* BOTTOM FISH During safe weather windows, winter is a great time for bottom fishing: rockfish can be large and daily limits of lingcod are not unusual. Deacon rockfish is a newly identified species that was formerly referred to as the solid version of blue rockfish. Every rule that refers to blue rockfish (like the daily bag limit of 3) now applies to blue rockfish and deacon rockfish combined. And, because of El Niño, anglers this winter might also run into other uncommon or unusual species. Several handouts – including ‘What Can I Keep, and How Many?’ plus species identification tips – are available on the ODFW sport groundfish webpage here.
* SALMON Ocean salmon fishing is currently closed. 2016 seasons will be announced in April. Stay tuned.
* HALIBUT Fishing for halibut is currently closed. The 2016 nearshore season will open June 1st, and the suggested initial spring all-depth opening will be May 12th-14th. Dates won’t be finalized until April 22nd.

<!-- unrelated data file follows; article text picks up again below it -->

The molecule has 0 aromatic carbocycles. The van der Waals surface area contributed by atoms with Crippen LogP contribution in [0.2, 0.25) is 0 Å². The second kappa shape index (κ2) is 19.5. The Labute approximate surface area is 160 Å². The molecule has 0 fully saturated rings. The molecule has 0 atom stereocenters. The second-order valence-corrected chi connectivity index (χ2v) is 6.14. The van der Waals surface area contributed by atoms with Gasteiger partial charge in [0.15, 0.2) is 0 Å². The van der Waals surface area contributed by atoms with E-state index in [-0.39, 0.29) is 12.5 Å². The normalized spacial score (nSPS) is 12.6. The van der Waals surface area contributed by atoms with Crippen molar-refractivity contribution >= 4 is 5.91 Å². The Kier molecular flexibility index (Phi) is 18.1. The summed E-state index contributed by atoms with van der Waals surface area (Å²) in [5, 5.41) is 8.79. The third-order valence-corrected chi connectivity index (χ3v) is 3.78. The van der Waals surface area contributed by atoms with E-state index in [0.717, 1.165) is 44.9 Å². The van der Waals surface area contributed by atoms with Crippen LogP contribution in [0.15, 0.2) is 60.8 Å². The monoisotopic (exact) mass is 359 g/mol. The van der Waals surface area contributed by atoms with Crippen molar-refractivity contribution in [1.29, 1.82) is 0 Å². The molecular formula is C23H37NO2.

* CRAB Recreational crab harvesting from the ocean, and in bays and estuaries, is open from the Columbia River to the California border. Bay crabbing is best when there is not a lot of rainwater runoff to dilute salinity. It is always recommended you eviscerate crab and discard the ‘butter’ (viscera or guts) prior to cooking. The consumption of crab viscera is not recommended. Crabbing was fair to good last week on the Central Coast from the ocean and in the bays.
* RAZOR CLAMS The recreational harvest of razor clams is closed from Tillamook Head (south of Seaside) to the California border for elevated levels of domoic acid. This includes all beaches and all bays. The recreational harvest of razor clams is open from the Columbia River to Tillamook Head, so the the very productive Clatsop beaches are available for digging.